Alabama named one of the top 10 fattest states in America

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“Fat” may be the new normal in America.

It certainly seems to be in the Yellowhammer State. Alabama was just ranked the eighth fattest state in the country by personal-finance website WalletHub in their latest study, 2016’s Fattest States in America.

To make matters worse, drawing on data from the Centers for Disease Control and Prevention, a report from JAMA Internal Medicine found that more than three-quarters of American adults today are either overweight or obese. And for the first time in history, the number of obese people has surpassed that of the overweight.

Not exactly the news you want to hear before entering America’s most gluttonous time of the year, holiday season.

Which is why WalletHub released the study during National Diabetes Awareness Month — to shed light on America’s growing waistline and give Americans a reason to thoughtfully consider their holiday eating and exercise plans.

In the study, WalletHub’s analysts compared the 50 states and the District of Columbia based on 17 key indicators of weight-related problems across three key dimensions: 1) Obesity & Overweight Prevalence, 2) Unhealthy Habits and Consequences and 3) Food and Fitness. Their data set ranges from “percentage of adults and children who are overweight and obese” to “sugary-beverage consumption among adolescents.”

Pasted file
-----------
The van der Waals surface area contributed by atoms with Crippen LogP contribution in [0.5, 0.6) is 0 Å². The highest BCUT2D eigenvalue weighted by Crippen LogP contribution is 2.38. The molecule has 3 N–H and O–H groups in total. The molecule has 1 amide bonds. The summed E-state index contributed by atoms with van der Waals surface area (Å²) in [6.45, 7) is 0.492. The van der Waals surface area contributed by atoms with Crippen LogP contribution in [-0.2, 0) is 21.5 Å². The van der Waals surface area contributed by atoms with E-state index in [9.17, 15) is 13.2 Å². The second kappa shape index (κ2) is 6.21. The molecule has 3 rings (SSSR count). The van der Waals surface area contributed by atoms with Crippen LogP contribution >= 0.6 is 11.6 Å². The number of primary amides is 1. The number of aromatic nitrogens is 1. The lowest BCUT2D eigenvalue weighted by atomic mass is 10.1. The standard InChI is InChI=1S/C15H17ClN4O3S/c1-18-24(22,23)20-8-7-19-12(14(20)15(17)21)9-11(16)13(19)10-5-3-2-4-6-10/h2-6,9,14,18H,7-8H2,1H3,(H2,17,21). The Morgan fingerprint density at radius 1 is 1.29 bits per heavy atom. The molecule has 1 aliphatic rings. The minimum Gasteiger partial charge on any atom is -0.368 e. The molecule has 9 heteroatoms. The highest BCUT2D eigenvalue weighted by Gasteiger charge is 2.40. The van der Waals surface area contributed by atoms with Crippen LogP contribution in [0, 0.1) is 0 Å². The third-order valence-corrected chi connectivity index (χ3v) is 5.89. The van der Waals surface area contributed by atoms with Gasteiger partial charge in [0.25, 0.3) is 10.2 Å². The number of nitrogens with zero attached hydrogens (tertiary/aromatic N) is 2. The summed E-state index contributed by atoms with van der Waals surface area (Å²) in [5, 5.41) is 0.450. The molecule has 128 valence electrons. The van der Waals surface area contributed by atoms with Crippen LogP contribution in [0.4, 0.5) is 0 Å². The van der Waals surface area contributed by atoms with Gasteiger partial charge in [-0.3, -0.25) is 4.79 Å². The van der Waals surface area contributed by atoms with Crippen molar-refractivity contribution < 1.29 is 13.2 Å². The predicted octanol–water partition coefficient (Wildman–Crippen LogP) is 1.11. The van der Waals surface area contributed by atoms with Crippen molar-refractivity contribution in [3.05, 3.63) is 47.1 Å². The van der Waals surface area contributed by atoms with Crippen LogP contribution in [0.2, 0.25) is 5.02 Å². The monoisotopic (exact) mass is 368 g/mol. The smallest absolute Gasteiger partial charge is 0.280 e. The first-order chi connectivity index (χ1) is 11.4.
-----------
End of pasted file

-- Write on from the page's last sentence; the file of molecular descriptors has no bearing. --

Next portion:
The fat problem in Alabama (1=Worst; 25=Avg.)

  • 5th: percentage of adults who are obese
  • 17th: percentage of children who are overweight
  • 11th: percentage of children who are obese
  • 7th: percentage of residents who are physically inactive
  • 1st: percentage of residents with high cholesterol
  • 6th: percentage of adults eating less than 1 serving of fruits/vegetables per day
  • 3rd: percentage of residents with diabetes
  • 3rd: percentage of residents with hypertension

Statistics published by the Physical Activity Council suggest a need for more aggressive efforts to combat the “fat” issue. In 2015, about 81.6 million Americans were completely inactive, which is one of the leading causes of obesity.

Here’s a look at how Alabama compares to the rest of the country:

Source: WalletHub

Although this WalletHub’s report examines the prevalence of obesity, it also evaluated the levels of inactivity and overweight in each state. Given the particularly harmful effects of obesity, they also constructed a separate table below that focuses just on obesity rates to highlight the states in which the problem is most concerning. In its findings, Alabama ranked no.5.

Source: WalletHub
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